What USB Power Delivery means for you – A revolution is about to come to the most unlikely of places: those hundreds, maybe thousands, of USB ports scattered throughout your company. This revolution will be all about power distribution and management, the stuff that only interests IT infrastructure staff. But there are wider implications that should make the entire IT organization take notice. What was a data interface capable of delivering power will become a power provider with a data interface. Current USB ports provide only 10 watts; devices conforming to the new standard will transmit up to 100 watts. Larger, more complex devices will be able to run with only USB power. Here’s how USB PD will affect IT:


Malicious apps can hose Android phones, erase data, researchers warn – Apps that exploit the denial-of-service vulnerability work on Android versions 2.3, 4.2.2, 4.3, and possibly many other releases of the operating system, researcher Ibrahim Balic wrote in a blog post published last week. Attackers could exploit the underlying memory corruption bug by hiding attack code in an otherwise useful or legitimate app that is programmed to be triggered only after it is installed on a vulnerable handset. By filling the Android “appname” field with an extremely long value exceeding 387,000 characters, the app can cause the device to go into an endless series of crashes.

Microsoft issues security advisory and ‘Fix-it’ patch for Word exploit – Microsoft normally waits until the second Tuesday of each month, otherwise known as “Patch Tuesday”, to release security updates for its software products. Today, Microsoft has issued a out-of-schedule security advisory for an exploit that affects all current and older supported versions of its Word program.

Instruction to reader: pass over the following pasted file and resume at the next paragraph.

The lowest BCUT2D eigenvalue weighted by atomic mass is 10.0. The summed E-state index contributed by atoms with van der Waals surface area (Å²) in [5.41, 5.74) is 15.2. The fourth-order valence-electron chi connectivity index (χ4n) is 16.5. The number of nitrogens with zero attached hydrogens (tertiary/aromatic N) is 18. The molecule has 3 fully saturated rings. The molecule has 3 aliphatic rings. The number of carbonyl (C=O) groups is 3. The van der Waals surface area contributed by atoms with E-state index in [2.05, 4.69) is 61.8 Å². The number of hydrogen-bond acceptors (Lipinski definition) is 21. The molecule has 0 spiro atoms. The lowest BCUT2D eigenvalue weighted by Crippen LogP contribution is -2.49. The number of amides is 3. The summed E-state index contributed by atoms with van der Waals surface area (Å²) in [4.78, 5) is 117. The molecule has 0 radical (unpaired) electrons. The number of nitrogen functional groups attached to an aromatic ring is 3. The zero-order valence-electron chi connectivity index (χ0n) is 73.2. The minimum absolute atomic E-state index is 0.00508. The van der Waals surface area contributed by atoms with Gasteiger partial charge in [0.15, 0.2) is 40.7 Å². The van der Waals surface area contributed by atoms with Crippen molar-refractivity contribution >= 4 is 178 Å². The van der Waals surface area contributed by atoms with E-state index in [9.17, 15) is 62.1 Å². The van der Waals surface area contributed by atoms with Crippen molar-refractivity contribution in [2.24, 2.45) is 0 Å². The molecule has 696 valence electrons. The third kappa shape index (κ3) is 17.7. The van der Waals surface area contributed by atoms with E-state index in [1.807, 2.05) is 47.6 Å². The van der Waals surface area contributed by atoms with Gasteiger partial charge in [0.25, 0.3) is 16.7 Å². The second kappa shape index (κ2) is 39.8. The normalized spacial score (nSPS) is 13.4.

ATM malware, controlled by a text message, spews cash – A group of enterprising cybercriminals have figured out how to get cash from a certain type of ATM—by text message. The latest development was spotted by security vendor Symantec, which has periodically written about a type of malicious software it calls “Ploutus” that first appeared in Mexico. The malware is engineered to plunder a certain type of standalone ATM, which Symantec has not identified. The company obtained one of the ATMs to carry out a test of how Ploutus works, but it doesn’t show a brand name.

Microsoft reminds us Office 2003 support ends with Windows XP April 8th – Microsoft has a new blog post and infographic that gives us a reminder that Office 2003 will lose its official support on April 8th, the same day that it ends support for Windows XP.